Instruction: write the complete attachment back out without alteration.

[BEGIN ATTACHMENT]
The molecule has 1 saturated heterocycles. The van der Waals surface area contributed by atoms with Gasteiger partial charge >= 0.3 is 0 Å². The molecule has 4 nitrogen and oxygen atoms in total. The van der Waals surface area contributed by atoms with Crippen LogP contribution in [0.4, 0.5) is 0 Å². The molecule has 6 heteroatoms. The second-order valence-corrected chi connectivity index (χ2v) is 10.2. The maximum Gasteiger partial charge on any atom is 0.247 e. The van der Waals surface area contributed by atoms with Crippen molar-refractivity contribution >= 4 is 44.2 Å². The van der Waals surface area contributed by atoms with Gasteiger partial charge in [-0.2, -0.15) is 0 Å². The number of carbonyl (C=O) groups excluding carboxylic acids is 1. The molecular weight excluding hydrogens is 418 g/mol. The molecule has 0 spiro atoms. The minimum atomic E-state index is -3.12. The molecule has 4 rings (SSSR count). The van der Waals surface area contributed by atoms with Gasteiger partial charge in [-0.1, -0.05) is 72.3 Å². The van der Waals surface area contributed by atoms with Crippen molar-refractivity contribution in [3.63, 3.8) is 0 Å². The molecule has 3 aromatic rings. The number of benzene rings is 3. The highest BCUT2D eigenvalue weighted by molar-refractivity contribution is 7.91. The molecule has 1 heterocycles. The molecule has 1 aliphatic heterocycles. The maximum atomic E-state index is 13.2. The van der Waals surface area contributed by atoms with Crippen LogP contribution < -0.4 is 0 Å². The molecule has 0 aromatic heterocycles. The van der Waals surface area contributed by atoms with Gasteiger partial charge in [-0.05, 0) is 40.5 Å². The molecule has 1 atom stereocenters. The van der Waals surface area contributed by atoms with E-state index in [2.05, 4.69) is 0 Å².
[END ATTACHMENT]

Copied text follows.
The molecule has 1 saturated heterocycles. The van der Waals surface area contributed by atoms with Gasteiger partial charge >= 0.3 is 0 Å². The molecule has 4 nitrogen and oxygen atoms in total. The van der Waals surface area contributed by atoms with Crippen LogP contribution in [0.4, 0.5) is 0 Å². The molecule has 6 heteroatoms. The second-order valence-corrected chi connectivity index (χ2v) is 10.2. The maximum Gasteiger partial charge on any atom is 0.247 e. The van der Waals surface area contributed by atoms with Crippen molar-refractivity contribution >= 4 is 44.2 Å². The van der Waals surface area contributed by atoms with Gasteiger partial charge in [-0.2, -0.15) is 0 Å². The number of carbonyl (C=O) groups excluding carboxylic acids is 1. The molecular weight excluding hydrogens is 418 g/mol. The molecule has 0 spiro atoms. The minimum atomic E-state index is -3.12. The molecule has 4 rings (SSSR count). The van der Waals surface area contributed by atoms with Gasteiger partial charge in [-0.1, -0.05) is 72.3 Å². The van der Waals surface area contributed by atoms with Crippen molar-refractivity contribution in [3.63, 3.8) is 0 Å². The molecule has 3 aromatic rings. The number of benzene rings is 3. The highest BCUT2D eigenvalue weighted by molar-refractivity contribution is 7.91. The molecule has 1 heterocycles. The molecule has 1 aliphatic heterocycles. The maximum atomic E-state index is 13.2. The van der Waals surface area contributed by atoms with Crippen LogP contribution < -0.4 is 0 Å². The molecule has 0 aromatic heterocycles. The van der Waals surface area contributed by atoms with Gasteiger partial charge in [-0.05, 0) is 40.5 Å². The molecule has 1 atom stereocenters. The van der Waals surface area contributed by atoms with E-state index in [2.05, 4.69) is 0 Å².